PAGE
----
Also, I became acquainted with someone online through PatientsLikeMe. We actually live in the same town, both work in the field of Education and have had Parkinson’s for the same length of time. Getting together with her was a pleasure, and she introduced me to the idea of meeting with a support group, which I had never done before.
It is invaluable. I find the Symptoms and Treatments areas so helpful. I have learned (from genuine people who are taking these meds) that some of my “quirky” side effects and sufferings from the meds I take can and do happen to others and are not imaginary. (My general practitioner and Consultant just brush the list aside and shrug their shoulders).
I have learned that I am not alone with my illnesses, which is good to know, and I have also learned that there is “light at the end of the tunnel.” I try to keep my profile as up to date as possible in the hope that it will be helpful to at least one or two members. I rate my Daily Mood [now called InstantMe] at least five days per week and always complete my Mood Map, again for the same reasons.
Well done PatientsLikeMe and its members. Keep going, you are doing really good work and long may it continue.
I love organization and having PatientsLikeMe help me to organize all of my medical information. I would like to have an ability to log simple notes on the PatientsLikeMe profile so every time I go to my doctor I can make some general notes (if needed) for that visit on my experience and what was covered with my provider.
(Note that all users can now use InstantMe to add notes/annotations to your Doctor Visit Sheet)
PatientsLikeMe has been such an encouragement to me, not only in what others have given to me through sharing their stories, but also by opening up a window for me to be an encourager also. I love the newsletters that are super reminders of how to not get off track, and also how to be good to myself.
I think I have been pretty good at sharing, but this has been one new method, especially with some of the health issues with others facing similar situations. In the past I have answered questions for people who had their first seizure or just questions, but with this site, I am able to communicate with others who have had the same operations, take the same medications, etc., and really understand things better (from a different perspective).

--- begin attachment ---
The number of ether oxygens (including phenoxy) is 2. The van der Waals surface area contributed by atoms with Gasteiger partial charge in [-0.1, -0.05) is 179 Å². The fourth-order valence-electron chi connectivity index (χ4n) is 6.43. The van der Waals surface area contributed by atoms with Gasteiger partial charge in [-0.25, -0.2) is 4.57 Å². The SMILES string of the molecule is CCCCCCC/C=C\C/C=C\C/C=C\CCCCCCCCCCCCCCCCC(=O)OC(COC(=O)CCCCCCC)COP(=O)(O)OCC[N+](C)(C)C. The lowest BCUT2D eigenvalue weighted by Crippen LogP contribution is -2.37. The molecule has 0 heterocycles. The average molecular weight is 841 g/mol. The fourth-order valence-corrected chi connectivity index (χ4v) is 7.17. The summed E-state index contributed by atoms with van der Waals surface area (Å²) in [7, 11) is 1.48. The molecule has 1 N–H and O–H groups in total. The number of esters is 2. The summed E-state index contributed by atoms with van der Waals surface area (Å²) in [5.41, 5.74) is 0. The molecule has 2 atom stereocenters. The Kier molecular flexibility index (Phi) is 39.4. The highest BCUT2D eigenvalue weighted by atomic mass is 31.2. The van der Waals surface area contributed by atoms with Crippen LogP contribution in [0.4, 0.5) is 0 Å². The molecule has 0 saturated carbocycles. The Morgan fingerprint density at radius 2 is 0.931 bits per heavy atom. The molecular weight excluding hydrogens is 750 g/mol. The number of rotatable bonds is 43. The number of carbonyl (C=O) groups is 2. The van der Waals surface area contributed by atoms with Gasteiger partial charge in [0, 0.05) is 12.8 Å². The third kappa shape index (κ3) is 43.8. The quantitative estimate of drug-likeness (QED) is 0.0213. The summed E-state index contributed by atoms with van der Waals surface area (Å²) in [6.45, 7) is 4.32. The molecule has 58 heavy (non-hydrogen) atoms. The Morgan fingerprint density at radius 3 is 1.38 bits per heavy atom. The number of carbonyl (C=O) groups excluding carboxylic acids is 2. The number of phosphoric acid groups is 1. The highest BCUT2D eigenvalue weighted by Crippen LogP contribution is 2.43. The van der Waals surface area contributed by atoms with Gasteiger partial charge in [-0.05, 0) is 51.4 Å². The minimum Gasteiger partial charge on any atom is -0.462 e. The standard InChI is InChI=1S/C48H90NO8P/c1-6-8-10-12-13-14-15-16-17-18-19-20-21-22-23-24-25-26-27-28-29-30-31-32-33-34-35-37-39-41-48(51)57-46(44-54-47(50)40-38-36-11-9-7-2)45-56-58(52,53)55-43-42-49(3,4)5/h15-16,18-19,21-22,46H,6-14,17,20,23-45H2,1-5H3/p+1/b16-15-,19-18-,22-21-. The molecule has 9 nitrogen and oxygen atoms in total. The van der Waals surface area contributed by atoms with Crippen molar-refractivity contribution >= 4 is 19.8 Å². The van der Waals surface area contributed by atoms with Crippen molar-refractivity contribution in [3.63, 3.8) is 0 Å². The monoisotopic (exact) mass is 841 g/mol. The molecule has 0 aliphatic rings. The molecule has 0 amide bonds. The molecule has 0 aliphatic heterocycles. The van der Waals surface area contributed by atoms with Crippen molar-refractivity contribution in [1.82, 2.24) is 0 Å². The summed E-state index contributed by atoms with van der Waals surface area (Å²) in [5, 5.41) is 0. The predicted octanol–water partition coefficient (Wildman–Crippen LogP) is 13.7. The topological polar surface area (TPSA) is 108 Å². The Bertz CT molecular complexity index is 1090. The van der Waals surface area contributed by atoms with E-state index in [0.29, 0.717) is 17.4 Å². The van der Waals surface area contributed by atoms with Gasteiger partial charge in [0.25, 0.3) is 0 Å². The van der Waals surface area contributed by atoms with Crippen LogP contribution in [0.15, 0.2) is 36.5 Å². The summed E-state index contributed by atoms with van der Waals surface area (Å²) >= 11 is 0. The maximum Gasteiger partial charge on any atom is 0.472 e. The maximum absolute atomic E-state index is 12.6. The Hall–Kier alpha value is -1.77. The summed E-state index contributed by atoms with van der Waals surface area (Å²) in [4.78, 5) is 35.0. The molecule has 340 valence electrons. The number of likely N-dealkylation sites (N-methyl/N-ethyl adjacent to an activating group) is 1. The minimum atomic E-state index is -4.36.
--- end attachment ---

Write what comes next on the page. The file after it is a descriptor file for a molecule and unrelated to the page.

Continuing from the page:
PatientsLikeMe has helped me so incredibly much! I’ve made so many friends that I thank God for every day. It’s just like, no matter what you have or haven’t had transplanted, whichever organ you need or have, everyone on here understands you and what you’re going through.
I just really hope that people can say that about me. It took me awhile, but no one is alone out there. Everyone is going through their own personal struggles. I just want everyone to know I am all ears!
Engaging in social media presents a number of uncertainties to pharmaceutical companies. In a world where much of the medical dialog has moved online, these uncertainties have emerged due to absent or unclear guidelines from the Federal Drug Administration (FDA), privacy and regulatory concerns about engaging directly with patients, and the potential for significant consequences.
When I recently spoke before the FDA, we highlighted how our pharmaceutical partners are taking a leadership role by navigating through these issues. In so doing, our partners are learning about real world experiences of patients and how to meet their adverse event reporting responsibilities in the PatientsLikeMe Epilepsy, Organ Transplant and Multiple Sclerosis communities.
“…as the FDA contemplates the Internet and social media as an emerging source of drug safety data, it is essential to consider what characteristics distinguish a social media site as being capable of contributing to drug safety in a meaningful, computable and quantifiable manner.”